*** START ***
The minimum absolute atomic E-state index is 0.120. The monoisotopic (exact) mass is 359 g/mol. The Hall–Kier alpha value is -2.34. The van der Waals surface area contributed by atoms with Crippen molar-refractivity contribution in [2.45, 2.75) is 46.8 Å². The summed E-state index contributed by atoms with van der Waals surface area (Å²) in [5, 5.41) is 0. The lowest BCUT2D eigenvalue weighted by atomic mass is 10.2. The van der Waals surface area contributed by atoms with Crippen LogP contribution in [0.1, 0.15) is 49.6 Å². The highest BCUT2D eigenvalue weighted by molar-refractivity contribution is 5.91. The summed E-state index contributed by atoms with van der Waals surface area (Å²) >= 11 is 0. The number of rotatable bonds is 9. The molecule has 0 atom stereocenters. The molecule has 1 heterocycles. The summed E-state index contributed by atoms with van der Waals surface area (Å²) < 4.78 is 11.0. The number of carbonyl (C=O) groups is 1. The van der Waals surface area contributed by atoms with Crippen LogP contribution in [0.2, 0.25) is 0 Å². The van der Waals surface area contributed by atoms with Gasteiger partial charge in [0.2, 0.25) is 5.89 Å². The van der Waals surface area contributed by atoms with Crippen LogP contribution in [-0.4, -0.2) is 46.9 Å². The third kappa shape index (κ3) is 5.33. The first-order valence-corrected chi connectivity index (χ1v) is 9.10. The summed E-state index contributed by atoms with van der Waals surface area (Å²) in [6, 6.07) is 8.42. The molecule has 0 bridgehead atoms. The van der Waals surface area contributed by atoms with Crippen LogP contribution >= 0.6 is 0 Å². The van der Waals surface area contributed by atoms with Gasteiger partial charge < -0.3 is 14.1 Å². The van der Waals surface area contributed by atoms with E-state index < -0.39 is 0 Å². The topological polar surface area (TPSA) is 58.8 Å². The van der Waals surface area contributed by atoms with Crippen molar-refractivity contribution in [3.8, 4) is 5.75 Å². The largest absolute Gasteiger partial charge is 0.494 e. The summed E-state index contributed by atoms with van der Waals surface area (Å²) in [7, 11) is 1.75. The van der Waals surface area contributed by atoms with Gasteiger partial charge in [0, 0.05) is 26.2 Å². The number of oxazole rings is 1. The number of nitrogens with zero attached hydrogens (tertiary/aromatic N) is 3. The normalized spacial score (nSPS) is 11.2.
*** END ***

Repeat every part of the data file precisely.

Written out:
The minimum absolute atomic E-state index is 0.120. The monoisotopic (exact) mass is 359 g/mol. The Hall–Kier alpha value is -2.34. The van der Waals surface area contributed by atoms with Crippen molar-refractivity contribution in [2.45, 2.75) is 46.8 Å². The summed E-state index contributed by atoms with van der Waals surface area (Å²) in [5, 5.41) is 0. The lowest BCUT2D eigenvalue weighted by atomic mass is 10.2. The van der Waals surface area contributed by atoms with Crippen LogP contribution in [0.1, 0.15) is 49.6 Å². The highest BCUT2D eigenvalue weighted by molar-refractivity contribution is 5.91. The summed E-state index contributed by atoms with van der Waals surface area (Å²) >= 11 is 0. The number of rotatable bonds is 9. The molecule has 0 atom stereocenters. The molecule has 1 heterocycles. The summed E-state index contributed by atoms with van der Waals surface area (Å²) < 4.78 is 11.0. The number of carbonyl (C=O) groups is 1. The van der Waals surface area contributed by atoms with Crippen LogP contribution in [0.2, 0.25) is 0 Å². The van der Waals surface area contributed by atoms with Gasteiger partial charge in [0.2, 0.25) is 5.89 Å². The van der Waals surface area contributed by atoms with Crippen LogP contribution in [-0.4, -0.2) is 46.9 Å². The third kappa shape index (κ3) is 5.33. The first-order valence-corrected chi connectivity index (χ1v) is 9.10. The summed E-state index contributed by atoms with van der Waals surface area (Å²) in [6, 6.07) is 8.42. The molecule has 0 bridgehead atoms. The van der Waals surface area contributed by atoms with Crippen LogP contribution >= 0.6 is 0 Å². The van der Waals surface area contributed by atoms with Gasteiger partial charge < -0.3 is 14.1 Å². The van der Waals surface area contributed by atoms with E-state index < -0.39 is 0 Å². The topological polar surface area (TPSA) is 58.8 Å². The van der Waals surface area contributed by atoms with Crippen molar-refractivity contribution in [3.8, 4) is 5.75 Å². The largest absolute Gasteiger partial charge is 0.494 e. The summed E-state index contributed by atoms with van der Waals surface area (Å²) in [7, 11) is 1.75. The van der Waals surface area contributed by atoms with Gasteiger partial charge in [0, 0.05) is 26.2 Å². The number of oxazole rings is 1. The number of nitrogens with zero attached hydrogens (tertiary/aromatic N) is 3. The normalized spacial score (nSPS) is 11.2.